Diana: Could you give me one example of one of the courses you teach? How you do these particular things in a specific course?
So in “The Aesthetics in Everyday Life,” we actually go to a number of sites: everyday conversation, ordinary activities, things that have to do with preparation of food, and food across the board. I teach a course on food and performance that goes all the way from the most ordinary aspects of food to the most elaborated. Tourist productions, field trips, going to actual sites, working on concrete cases, museum theater, finding sites that reward close study and analysis. And the papers that the students do for the courses all involve primary research, whether it’s historical or it’s contemporary; whether it’s observation or it’s archival. And I like research to be organized around a site, around an object, around something concrete that can be looked at in depth and analyzed in detail, where you can see actual behavior. And that’s a fundamental part of the pedagogy and it involves first-hand contact with the sources, with primary sources, with primary research.
"The first tenet [of performance studies] is to use performance as an organizing idea for almost anything... That means that I can think about museums, everyday life, streets, cities, architecture, space, worlds fairs, food... Performance as an organizing idea is a very, very powerful concept."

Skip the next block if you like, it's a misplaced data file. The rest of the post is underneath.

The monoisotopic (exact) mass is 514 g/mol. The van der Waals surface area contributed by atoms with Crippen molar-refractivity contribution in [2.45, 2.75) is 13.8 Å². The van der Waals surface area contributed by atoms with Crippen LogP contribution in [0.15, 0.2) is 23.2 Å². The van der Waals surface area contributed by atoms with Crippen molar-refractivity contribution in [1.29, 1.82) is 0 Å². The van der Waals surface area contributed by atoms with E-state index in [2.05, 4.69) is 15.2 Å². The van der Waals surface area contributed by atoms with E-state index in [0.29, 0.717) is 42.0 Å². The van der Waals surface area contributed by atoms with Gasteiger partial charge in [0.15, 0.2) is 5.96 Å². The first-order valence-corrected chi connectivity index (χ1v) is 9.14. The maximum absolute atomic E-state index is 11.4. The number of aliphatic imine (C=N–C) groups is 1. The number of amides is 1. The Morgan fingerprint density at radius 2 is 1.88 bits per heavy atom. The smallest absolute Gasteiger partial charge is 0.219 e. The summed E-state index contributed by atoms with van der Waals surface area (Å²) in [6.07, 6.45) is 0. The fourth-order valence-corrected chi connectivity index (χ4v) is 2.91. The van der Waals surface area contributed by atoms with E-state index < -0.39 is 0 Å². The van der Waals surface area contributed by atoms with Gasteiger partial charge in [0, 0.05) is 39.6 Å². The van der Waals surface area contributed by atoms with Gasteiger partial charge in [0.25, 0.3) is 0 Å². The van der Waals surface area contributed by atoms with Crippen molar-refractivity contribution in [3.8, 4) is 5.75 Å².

Diana: And what do you think performance studies contributes to a study of expressive culture in an international setting?
BKG: Well, we like to think…
Now what does that mean? It means that intellectually we wanted to work with a much wider spectrum of concepts and approaches. But it meant also that drama, as it has traditionally been understood in theater departments, has tended to focus on only European and American theater, which is a tiny slice—it’s a blip on the map of human culture—of what I would call “performance.” So what performance studies does right from the outset is open out to the performance traditions of the world. And those performance traditions have... many of them have not been divided and parceled out up into something called music, something called dance, something called theater, something called puppetry. They have tended, by their very nature, to be multimedia, intergeneric. They’ve tended by their very nature to be, to exceed the limits of European... the ways in which we’ve traditionally thought about European theater and drama. So, interdisciplinary, intergeneric, and intercultural.
I think we’ve taken our lead in many ways from the historical avant-garde and experimental performance, which would be inconceivable without an encounter and an engagement with performance traditions and aesthetic traditions outside of Europe and the United States. And so performance studies by its very nature, from its inception, has this intergeneric, intercultural, interdisciplinary contour which I think has been extraordinarily rich and extraordinarily rewarding.
Diana: Thank you.